A Different Football

August, 2003

Kayak builders often build their stripped decks with figured inlays, resulting in expressions of artistry ranging from pure beauty to the garish.  Why couldn't a similar artistic approach be taken on a canoe bottom?  After using the common herringbone and simple straight line closure of the football area on a couple of my canoes, I decided to try something different.  I wanted a pattern for the bottom of a canoe that was reasonably easy to make without being overdone.  The design I wound up with was not all that difficult, after the second try.  This article describes how it was done.

It must be said that overdoing the design will clash with the overall flowing lines of the canoe.  Decorative inlaid designs should complement the rest of the boat and not overwhelm it.  Feel free to experiment, but don't make a design that is difficult to build or overdone.

The 15 foot Bob's Special was stripped normally to where both inner stems were covered, leaving the entire football open.  The open area was then outlined with border strips consisting of  a simple dark/light/dark  strip built as described in  Making Accent Stripes.  

Some 1/4" square stock cut from leftover strips was tacked on the forms with small brads to outline the design.   Measuring and adjusting the location from the edge of the football to the square layout strips in several places insured the design was symmetrical.  A piece of cardboard was laid over one of the curves, and a tracing was made from below from the stem end to the center of the boat and back along the edge of the football.  This gave a pattern that would be the same for all four corners, and would later be used to trim the stripping.  The forms were then marked where the layout strips crossed them, and the layout strips were removed.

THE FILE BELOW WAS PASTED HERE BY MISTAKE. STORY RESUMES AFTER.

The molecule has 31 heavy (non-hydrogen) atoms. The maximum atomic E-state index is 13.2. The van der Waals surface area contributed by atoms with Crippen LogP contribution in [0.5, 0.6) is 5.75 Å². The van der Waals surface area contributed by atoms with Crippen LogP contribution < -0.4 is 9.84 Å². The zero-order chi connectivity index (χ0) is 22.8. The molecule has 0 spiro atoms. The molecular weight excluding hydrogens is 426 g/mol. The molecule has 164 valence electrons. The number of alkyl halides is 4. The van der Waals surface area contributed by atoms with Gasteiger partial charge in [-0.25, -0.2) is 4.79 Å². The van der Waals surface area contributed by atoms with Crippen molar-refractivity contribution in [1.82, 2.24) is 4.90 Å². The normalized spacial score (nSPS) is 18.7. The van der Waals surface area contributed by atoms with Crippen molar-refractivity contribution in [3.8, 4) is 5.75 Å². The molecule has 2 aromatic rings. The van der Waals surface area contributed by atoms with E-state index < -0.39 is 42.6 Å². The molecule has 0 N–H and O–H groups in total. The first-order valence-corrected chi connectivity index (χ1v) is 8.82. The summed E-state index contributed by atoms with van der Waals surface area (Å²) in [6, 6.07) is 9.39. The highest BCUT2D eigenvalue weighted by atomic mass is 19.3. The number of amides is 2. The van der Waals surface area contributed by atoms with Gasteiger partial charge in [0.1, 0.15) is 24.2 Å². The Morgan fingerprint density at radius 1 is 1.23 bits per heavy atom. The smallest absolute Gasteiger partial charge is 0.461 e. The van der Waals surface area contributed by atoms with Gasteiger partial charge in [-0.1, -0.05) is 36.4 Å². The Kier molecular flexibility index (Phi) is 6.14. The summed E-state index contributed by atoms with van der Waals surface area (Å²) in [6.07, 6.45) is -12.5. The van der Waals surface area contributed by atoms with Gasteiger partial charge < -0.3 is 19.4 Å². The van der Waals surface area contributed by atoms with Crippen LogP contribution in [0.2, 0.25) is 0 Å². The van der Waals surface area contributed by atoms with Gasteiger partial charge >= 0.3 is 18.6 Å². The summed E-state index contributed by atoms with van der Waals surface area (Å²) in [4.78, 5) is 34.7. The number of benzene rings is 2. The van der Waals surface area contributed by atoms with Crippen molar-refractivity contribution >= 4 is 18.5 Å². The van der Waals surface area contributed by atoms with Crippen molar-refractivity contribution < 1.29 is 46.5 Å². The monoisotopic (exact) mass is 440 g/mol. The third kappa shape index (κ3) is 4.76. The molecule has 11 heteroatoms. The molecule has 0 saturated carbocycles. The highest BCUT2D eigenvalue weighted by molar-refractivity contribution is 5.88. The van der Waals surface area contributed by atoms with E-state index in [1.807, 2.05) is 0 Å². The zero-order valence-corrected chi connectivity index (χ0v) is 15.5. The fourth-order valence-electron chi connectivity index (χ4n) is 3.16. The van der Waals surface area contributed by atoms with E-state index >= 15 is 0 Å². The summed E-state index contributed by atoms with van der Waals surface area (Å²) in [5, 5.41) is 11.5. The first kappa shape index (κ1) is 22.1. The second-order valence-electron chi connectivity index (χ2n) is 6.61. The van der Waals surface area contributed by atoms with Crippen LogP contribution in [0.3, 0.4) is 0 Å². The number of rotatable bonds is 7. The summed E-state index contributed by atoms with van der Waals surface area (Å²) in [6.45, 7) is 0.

Northern white cedar was used to strip the outer areas, going a bit beyond the marks on the forms.  Bungees and web clamps were used for gluing clamps.



The cardboard pattern was then laid over the raw strips and traced over all four corners. The waste was cut off and the edges carefully trimmed to the line with a curved microplane.  It was important to trim the edges square so that the fill strips put in later would be a good fit.  Note the gaps where the inner border will later cross, as will be shown later.


The next step was to outline the open areas with a dark/light/dark border, but not with an accent stripe type of strip.  The border was built up from individual flat pieces of stock.  A 1/8" thick strip of Peruvian walnut about 3/8" wide was first glued all along the edges of the white cedar, held with web clamps.  These were followed by 1/8" strips of white cedar and another walnut, both glued in together. This was done to protect the softer white cedar center from bungee and web clamp pressure dents.   


The total width of the border was 3/8".  Note that the border crossed from one side to the other across the gaps.  This has to be taken into account when forming the white cedar areas.



The rest was simply filling in the curves with normal bead and cove red cedar.  King plank strips of red cedar were first made with a bead on both edges and installed down the center of each of the three openings.  Stripping against these center strips made sure the stripping pattern was parallel to the keel.  With all that done came the filling, sanding, glassing, etc.  A sharpened Pro-Prep scraper with a convex blade worked great getting the border strips smooth and fair, especially inside. 

One last thing - I said this was the second try.  The first attempt didn't work - I tried it the way some kayak builders have described doing it, by laying in the field strips and cutting the border, then laying in the outline strip into the border cut-out.  Since this hull was stapless ( a few nails here and there), it just didn't go the way I wanted it to.  I found it a lot easier to build up the inlays as I have described.